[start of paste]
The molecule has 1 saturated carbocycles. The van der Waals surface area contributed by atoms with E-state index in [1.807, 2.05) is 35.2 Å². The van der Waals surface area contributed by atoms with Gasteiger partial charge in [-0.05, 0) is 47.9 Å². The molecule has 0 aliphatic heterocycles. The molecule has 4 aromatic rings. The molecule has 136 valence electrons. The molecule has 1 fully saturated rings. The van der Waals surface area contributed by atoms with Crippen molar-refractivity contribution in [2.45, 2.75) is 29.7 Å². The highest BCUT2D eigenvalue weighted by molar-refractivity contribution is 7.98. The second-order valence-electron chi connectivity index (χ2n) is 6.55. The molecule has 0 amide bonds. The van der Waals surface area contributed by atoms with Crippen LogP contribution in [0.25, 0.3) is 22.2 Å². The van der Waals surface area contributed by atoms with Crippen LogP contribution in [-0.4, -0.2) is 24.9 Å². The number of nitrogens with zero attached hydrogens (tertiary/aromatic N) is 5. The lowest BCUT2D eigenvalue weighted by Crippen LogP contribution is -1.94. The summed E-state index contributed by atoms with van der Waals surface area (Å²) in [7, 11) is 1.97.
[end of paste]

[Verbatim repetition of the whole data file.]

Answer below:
The molecule has 1 saturated carbocycles. The van der Waals surface area contributed by atoms with E-state index in [1.807, 2.05) is 35.2 Å². The van der Waals surface area contributed by atoms with Gasteiger partial charge in [-0.05, 0) is 47.9 Å². The molecule has 0 aliphatic heterocycles. The molecule has 4 aromatic rings. The molecule has 136 valence electrons. The molecule has 1 fully saturated rings. The van der Waals surface area contributed by atoms with Crippen molar-refractivity contribution in [2.45, 2.75) is 29.7 Å². The highest BCUT2D eigenvalue weighted by molar-refractivity contribution is 7.98. The second-order valence-electron chi connectivity index (χ2n) is 6.55. The molecule has 0 amide bonds. The van der Waals surface area contributed by atoms with Crippen LogP contribution in [0.25, 0.3) is 22.2 Å². The van der Waals surface area contributed by atoms with Crippen LogP contribution in [-0.4, -0.2) is 24.9 Å². The number of nitrogens with zero attached hydrogens (tertiary/aromatic N) is 5. The lowest BCUT2D eigenvalue weighted by Crippen LogP contribution is -1.94. The summed E-state index contributed by atoms with van der Waals surface area (Å²) in [7, 11) is 1.97.